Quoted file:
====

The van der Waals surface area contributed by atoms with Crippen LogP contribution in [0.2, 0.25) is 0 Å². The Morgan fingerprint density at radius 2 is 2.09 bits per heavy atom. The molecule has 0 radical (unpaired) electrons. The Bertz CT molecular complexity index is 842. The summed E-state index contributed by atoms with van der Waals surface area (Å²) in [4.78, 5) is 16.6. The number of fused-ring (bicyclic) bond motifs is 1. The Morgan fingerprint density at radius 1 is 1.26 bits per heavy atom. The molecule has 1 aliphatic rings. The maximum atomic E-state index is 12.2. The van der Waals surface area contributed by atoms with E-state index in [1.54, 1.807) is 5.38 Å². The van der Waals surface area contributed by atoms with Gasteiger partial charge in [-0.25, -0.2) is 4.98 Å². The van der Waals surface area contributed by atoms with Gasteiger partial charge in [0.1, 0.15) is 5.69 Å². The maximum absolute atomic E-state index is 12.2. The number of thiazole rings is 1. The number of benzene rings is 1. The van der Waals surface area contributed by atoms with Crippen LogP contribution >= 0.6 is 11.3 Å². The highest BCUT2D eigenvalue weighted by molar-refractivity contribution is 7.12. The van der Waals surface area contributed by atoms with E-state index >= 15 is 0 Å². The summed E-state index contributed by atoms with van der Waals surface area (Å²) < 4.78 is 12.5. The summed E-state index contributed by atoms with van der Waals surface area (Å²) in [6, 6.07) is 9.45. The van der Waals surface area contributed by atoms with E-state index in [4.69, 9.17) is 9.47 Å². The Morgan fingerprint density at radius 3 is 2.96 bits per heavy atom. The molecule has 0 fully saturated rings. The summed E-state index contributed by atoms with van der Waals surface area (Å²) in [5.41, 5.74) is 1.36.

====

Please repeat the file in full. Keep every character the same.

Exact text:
The van der Waals surface area contributed by atoms with Crippen LogP contribution in [0.2, 0.25) is 0 Å². The Morgan fingerprint density at radius 2 is 2.09 bits per heavy atom. The molecule has 0 radical (unpaired) electrons. The Bertz CT molecular complexity index is 842. The summed E-state index contributed by atoms with van der Waals surface area (Å²) in [4.78, 5) is 16.6. The number of fused-ring (bicyclic) bond motifs is 1. The Morgan fingerprint density at radius 1 is 1.26 bits per heavy atom. The molecule has 1 aliphatic rings. The maximum atomic E-state index is 12.2. The van der Waals surface area contributed by atoms with E-state index in [1.54, 1.807) is 5.38 Å². The van der Waals surface area contributed by atoms with Gasteiger partial charge in [-0.25, -0.2) is 4.98 Å². The van der Waals surface area contributed by atoms with Gasteiger partial charge in [0.1, 0.15) is 5.69 Å². The maximum absolute atomic E-state index is 12.2. The number of thiazole rings is 1. The number of benzene rings is 1. The van der Waals surface area contributed by atoms with Crippen LogP contribution >= 0.6 is 11.3 Å². The highest BCUT2D eigenvalue weighted by molar-refractivity contribution is 7.12. The van der Waals surface area contributed by atoms with E-state index >= 15 is 0 Å². The summed E-state index contributed by atoms with van der Waals surface area (Å²) < 4.78 is 12.5. The summed E-state index contributed by atoms with van der Waals surface area (Å²) in [6, 6.07) is 9.45. The van der Waals surface area contributed by atoms with E-state index in [4.69, 9.17) is 9.47 Å². The Morgan fingerprint density at radius 3 is 2.96 bits per heavy atom. The molecule has 0 fully saturated rings. The summed E-state index contributed by atoms with van der Waals surface area (Å²) in [5.41, 5.74) is 1.36.